BenQ Siemens EF81
- Industrial design, Display, Solid features list
- Sluggish interface, Long load times, Poor hinge, Flat keypad, SIM card slot,
The EF81 is a decent 3G offering with a solid features set, but users will be frustrated by its slow user interface and sluggish load times.
Price$ 899.00 (AUD)
Prior to their purchase by BenQ, Siemens produced some good quality mobile phone handsets, so we were looking forward to seeing some new units. The EF81 is BenQ's first effort after the acquisition, and while it offers a few interesting elements that may attract certain buyers, it is plagued by a sluggish interface and long load times.
One of the most notable features about the EF81 is that it comes preloaded with a set of Star Wars themes. Everything from the ring tone (Yoda telling you to answer your phone) through to the message alert (Darth Vader breathing menacingly) follows this theme, and while we can see how it may appeal to Star Wars fans, we just found it plain embarrassing! Nobody wants to open their phone on a peak hour train to have it make the sound of a lightsabre firing up. Of course the tones can be changed, though some may appreciate the added character.
Sadly though, the phone doesn't seem to be powerful enough to cope with the included interface. It takes anywhere from 20 to 40 seconds to power up and can take as long as two seconds just to open the menu. There is a noticeable lag when navigating the menu icons and the overall process of using the phone can be quite frustrating.
Speed aside, the interface is fairly good. Everything is clearly marked with animated icons and it looks quite snazzy. All the usual functionality is there, including a media player, calendar, sound recorder, alarm clock and stop watch.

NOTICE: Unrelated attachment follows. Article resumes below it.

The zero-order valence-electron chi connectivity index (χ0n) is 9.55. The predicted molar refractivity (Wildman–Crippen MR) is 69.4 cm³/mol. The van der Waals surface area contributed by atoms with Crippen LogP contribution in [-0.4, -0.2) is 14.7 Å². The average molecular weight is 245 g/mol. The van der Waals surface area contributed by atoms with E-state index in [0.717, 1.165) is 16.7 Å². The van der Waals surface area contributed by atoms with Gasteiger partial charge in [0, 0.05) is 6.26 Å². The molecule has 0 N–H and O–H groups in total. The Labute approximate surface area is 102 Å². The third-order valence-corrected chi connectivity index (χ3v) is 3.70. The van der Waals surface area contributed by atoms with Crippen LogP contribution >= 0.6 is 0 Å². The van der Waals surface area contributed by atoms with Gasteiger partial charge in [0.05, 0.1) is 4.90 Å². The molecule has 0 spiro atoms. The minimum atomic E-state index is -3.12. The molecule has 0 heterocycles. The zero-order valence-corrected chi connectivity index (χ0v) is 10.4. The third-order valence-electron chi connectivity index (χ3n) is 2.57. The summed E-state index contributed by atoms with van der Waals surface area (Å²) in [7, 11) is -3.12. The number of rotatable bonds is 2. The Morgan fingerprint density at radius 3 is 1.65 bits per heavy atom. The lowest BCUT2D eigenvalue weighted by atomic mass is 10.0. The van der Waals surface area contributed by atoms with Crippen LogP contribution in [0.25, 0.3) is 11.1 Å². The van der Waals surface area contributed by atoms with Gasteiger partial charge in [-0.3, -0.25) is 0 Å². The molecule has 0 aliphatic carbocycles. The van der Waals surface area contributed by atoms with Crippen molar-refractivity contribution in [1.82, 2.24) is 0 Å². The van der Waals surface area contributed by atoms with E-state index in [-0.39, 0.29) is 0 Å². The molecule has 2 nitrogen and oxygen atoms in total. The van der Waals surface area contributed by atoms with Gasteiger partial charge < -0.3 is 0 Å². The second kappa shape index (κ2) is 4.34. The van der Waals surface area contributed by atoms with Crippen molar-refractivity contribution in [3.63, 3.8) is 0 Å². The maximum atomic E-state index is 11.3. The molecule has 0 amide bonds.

It's interesting to note the EF81 only has a single two megapixel camera. Most 3G mobiles have two; a VGA internal camera for video calls and a second, higher resolution sensor on the exterior, for taking day to day snaps. This means the camera can only be used for regular photographs with the unit folded up. The quality of the camera's pictures is quite good, comparable with other two megapixel camera phones in this category, although not up to the standard of a standalone digital camera.
With a reflective silver chassis and black back plate, the EF81 has an industrial design. It is about average in size for a 3G flip model and doesn't weigh too much. It's quite sturdy too, with the entire front being constructed from metal; however the back plate is just regular plastic and could be a point of weakness. The hinge is another area of concern - it's quite stiff and poorly constructed. Additionally the SIM card slot is located below the battery, making it extremely difficult to put in. We had to use a pen to click the card in and out of place.
The keypad sports the increasingly popular flat design, with imprinted keys on a single sheet of metal, rather than individual raised buttons. It's comfortable to type on and quite responsive, although some people dislike flat designs.
The internal 256K colour screen is impressive, and handled the opening Star Wars animations and our video calls very well. What was more surprising however was that the smaller external screen also looked quite good, probably because of its use as the viewfinder for the camera, though it's a little small for this purpose.
The EF81 has 60MB of inbuilt memory, which is about average for a 3G model, and thankfully supports microSD cards for further capacity. The phone supports most of the usual connectivity options including proprietary USB and Bluetooth (although infra-red is absent), and has full T9 dictionary functionality for text messaging. The quoted battery life is rather impressive, at 300 hours stand-by time and a whopping 4.5 hours talk time. Our tests were consistent with these figures, with the phone going four or more days without needing a charge.